If we’d been spinning faster, maybe he’d have hit the guy on my arm and then been clipped by the guy hanging onto my legs from behind.
That’s not what happened, but even as we lurched sideways, the suit continued to spin. The guy hanging onto my right arm didn’t let go, but I heard him shouting at the guy who’d tried to punch me and ended up punching him. I could hear muffled noise through his helmet even though I couldn’t make out the words.
The puncher, meanwhile, had bounced off us and was trying to stabilize himself upright in the air and trying not to send himself flying in some random direction.
He had my sympathy—a little bit of it anyway. If he weren’t trying to hurt me, he’d have had more. I’d been in that position many times. I didn’t have much sympathy to spend though because the guys hanging onto my arms and legs made it easier for everyone to punch me—not just the first guy and a couple more were closing.
We were heading upward at a fair pace because I’d already set my suit to push upward as hard as possible despite the drag. Thinking about the guy hanging on to my legs, I adjusted the rockets to throw out as much heat as possible. It wasn’t as efficient, but bearing in mind that he was hanging on underneath the rockets’ blast, it made his life worse—hopefully to the point that he’d let go.
At almost the same time, I turned on the sonics at full. The two guys who’d grabbed my arms had pulled them into their bodies such that my hands were next to their stomachs. If they knew about my killbots, they were trusting that I wouldn’t let the bots cut through their armor and explode inside their stomachs—not to mention what my lasers would do.
To be fair, they weren’t wrong. I wouldn’t.
Instead, I set the sonics at frequencies that resonated most strongly with elements of the human digestive system, causing problems that would be felt at one end of the human body or another. Rook, or whoever had worked on their armor, may have hardened it against sonics, but it was one thing to resist sonics from a distance and another when they were held next to your armor.
I made a point of pressing my forearms against them so that the sonics would touch their armor, making a better connection, allowing as much of their armor as possible to conduct sound vibrations, turning it into a kind of intestinal surround sound.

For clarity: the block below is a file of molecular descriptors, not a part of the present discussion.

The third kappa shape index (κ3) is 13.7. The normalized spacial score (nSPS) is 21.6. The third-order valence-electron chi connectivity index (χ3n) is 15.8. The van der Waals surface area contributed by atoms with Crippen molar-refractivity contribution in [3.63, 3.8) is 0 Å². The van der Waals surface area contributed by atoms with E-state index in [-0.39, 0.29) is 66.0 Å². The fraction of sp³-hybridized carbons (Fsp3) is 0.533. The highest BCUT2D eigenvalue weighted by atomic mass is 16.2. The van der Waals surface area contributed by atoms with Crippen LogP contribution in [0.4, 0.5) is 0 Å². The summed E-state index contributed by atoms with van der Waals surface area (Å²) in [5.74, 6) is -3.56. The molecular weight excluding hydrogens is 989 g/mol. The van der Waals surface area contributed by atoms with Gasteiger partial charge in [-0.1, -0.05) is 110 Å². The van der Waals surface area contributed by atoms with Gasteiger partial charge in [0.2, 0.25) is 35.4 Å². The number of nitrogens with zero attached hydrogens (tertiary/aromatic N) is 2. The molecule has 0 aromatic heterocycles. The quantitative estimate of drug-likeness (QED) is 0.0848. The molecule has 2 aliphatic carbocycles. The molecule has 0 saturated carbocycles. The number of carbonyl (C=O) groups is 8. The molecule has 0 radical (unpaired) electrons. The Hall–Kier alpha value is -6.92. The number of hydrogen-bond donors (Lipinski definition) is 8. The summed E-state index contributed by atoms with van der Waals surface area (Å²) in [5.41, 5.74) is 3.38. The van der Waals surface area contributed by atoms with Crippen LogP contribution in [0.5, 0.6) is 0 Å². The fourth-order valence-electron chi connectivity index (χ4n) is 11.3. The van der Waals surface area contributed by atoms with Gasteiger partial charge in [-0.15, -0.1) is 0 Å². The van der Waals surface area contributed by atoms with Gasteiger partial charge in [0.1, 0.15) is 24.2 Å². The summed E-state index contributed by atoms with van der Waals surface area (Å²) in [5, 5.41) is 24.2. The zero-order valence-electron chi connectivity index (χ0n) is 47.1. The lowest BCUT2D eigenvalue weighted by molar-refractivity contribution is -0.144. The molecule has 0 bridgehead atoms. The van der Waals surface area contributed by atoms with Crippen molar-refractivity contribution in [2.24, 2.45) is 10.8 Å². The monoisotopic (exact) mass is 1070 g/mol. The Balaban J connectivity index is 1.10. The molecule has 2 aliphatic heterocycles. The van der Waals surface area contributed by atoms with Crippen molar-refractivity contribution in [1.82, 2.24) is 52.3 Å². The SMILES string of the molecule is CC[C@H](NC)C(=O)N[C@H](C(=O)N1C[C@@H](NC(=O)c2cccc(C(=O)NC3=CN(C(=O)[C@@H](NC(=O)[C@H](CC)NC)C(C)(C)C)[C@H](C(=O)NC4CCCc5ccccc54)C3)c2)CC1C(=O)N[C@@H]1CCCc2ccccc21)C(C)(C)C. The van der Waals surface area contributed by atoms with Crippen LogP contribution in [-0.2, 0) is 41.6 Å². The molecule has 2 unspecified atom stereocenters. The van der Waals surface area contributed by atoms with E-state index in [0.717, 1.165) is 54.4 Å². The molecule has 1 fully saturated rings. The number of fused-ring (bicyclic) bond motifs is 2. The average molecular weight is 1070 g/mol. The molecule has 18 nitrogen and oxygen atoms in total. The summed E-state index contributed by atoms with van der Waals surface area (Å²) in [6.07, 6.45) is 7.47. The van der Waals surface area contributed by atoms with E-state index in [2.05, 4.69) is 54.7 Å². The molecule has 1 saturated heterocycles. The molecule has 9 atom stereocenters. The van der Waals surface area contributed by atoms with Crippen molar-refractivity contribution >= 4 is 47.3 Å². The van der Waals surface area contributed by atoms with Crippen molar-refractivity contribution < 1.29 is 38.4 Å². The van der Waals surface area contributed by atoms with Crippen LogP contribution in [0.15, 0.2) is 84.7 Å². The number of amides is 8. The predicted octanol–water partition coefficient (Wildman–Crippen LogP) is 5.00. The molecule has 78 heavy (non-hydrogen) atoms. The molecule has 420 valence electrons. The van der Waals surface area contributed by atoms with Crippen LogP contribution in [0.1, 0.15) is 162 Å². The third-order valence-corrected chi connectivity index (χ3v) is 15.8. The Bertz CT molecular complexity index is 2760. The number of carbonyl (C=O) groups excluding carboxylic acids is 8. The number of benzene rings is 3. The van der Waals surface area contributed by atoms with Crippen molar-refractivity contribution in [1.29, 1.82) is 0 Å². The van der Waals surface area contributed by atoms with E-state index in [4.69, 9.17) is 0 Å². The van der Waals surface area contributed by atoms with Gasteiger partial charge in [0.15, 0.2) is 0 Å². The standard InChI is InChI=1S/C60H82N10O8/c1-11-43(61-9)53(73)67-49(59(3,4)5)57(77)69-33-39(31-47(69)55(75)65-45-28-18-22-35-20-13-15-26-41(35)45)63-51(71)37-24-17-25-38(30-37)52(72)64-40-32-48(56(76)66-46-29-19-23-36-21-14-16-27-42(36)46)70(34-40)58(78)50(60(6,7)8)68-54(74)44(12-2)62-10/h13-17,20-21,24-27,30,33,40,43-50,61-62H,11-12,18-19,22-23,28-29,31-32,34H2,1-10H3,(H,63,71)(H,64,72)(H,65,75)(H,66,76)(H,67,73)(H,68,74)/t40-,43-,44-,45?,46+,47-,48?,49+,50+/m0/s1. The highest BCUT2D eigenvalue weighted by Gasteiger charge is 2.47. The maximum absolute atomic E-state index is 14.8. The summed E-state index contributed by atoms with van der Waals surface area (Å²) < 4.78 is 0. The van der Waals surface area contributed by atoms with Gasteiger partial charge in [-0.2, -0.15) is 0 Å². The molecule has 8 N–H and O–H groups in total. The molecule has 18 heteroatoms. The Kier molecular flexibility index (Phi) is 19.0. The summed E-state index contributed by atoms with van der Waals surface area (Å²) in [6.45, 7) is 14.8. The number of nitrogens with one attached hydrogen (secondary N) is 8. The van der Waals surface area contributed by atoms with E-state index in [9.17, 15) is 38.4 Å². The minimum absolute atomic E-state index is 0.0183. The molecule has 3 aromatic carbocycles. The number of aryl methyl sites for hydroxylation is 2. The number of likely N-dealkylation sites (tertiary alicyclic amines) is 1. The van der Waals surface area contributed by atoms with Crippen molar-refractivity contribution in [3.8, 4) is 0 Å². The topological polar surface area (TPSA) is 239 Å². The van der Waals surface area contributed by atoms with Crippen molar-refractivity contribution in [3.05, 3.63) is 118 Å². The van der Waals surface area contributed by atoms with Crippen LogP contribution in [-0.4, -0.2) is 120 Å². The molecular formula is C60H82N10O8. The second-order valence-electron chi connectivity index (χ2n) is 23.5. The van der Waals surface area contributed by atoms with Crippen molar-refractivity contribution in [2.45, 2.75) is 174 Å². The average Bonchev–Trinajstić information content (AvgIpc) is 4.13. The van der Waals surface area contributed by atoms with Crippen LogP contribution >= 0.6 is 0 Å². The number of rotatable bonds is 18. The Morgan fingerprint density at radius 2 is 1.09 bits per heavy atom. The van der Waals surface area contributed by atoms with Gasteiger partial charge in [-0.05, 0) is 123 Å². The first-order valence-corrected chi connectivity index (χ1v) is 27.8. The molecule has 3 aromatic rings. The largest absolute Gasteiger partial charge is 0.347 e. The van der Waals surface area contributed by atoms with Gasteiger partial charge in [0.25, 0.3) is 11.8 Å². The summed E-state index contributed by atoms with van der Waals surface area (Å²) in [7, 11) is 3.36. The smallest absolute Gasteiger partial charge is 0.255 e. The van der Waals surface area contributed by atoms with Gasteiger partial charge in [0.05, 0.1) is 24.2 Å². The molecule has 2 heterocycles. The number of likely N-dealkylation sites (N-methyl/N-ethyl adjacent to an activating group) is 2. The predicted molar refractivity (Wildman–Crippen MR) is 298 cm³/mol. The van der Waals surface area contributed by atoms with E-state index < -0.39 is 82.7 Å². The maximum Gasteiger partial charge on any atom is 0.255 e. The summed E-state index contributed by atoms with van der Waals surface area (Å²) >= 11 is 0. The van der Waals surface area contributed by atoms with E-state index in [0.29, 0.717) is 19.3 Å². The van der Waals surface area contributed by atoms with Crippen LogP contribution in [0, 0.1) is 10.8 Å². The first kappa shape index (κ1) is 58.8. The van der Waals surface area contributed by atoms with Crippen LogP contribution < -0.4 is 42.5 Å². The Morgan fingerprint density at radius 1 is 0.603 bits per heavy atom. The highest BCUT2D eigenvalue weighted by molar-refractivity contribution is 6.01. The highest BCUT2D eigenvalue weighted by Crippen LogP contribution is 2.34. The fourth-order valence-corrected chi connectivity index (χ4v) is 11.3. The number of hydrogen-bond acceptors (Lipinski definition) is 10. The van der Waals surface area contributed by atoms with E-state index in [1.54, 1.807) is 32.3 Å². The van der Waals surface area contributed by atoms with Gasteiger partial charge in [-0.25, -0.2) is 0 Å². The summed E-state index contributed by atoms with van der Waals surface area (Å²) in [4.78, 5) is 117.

My first hint that it was working came when they both groaned. Then they started making noises that reminded me of my cat coughing up a hairball as well as childhood stomachaches and being sent home from elementary school after making a disgusting mess on my desk.
To be fair to my would-be captors, they didn’t instantly let go. They tried to keep control of both of me and their own bodies’ rebellion. After a series of horrible noises, they let go, first with one hand and then with both to fiddle with their helmets—which from what I could see were not leaking at all.
In many situations that would be a good thing, but not this one.
I didn’t see more than that because when they let go, I shot upward, freed of their weight along with that of the guy who’d been grabbing my legs. He’d let go as did—less because he couldn’t hold on, I suspected, but out of surprise.
Despite that, I wasn’t fully free of them. Except for the two with vomit filled helmets and the three I’d taken out with goobots, they were all chasing me. Leading the pack were the two I’d just left behind and now nicknamed for personal convenience “Puncher” and “Leg-man.”
It amazed me that I could tell the difference given their identical suits, but it wasn’t me. It was my implant—which also helpfully labeled Jared Curtis. He was the third closest out of the fifteen behind me.
Now that I did remember that he’d been courtmartialed for stealing an alien artifact from supervillains, I wondered if he had it on him.
I needed to decide where to go next. Over the comm, I asked, “Do you need help?”
I couldn’t see Vaughn, Haley, Tara or the Protection Force people who’d followed them into the forest. The constant movement showed they were alive though.
“No,” Haley whispered, “Do you?”
“Doing okay,” I said before thinking about it. Was I really doing okay?
I’d taken five out of the fight and I was on the run from fifteen more. Only moments ago, four of them could have taken me down, but I’d escaped. That was “okay.” Now I had to take out the other fifteen.
Maybe that wasn’t okay?
No, I decided, I might not be knocking them out of the sky right and left, but right now I controlled this part of the fight. I was ahead of them and they weren’t gaining.
As an experiment, I stopped flying straight up, turning sideways to fly toward Hardwick Industries. Even losing a little speed there, they were still behind me. I could use this to pick them off one by one if I did it right.
It bothered me that I hadn’t seen Rook’s crowbots show up again, but flying over the clearing around the buildings made it that much less likely that they’d surprise me.
From behind me, Jared’s voice boomed, “This is your last chance. Surrender! I’m authorized to use lethal force and, if you don’t listen, I will.”
A flash of light caught my eye. Alone among the Protection Force suits, Jared’s had acquired an eerie purple glow. Thinking back to what I knew about him, I wondered if the artifact he’d stolen had some practical use in fighting and if he’d somehow gotten it back.
The purple glow began to ripple around him and it struck me that he’d begun to gain on me.
Over the comm, I said, “I might not be okay.”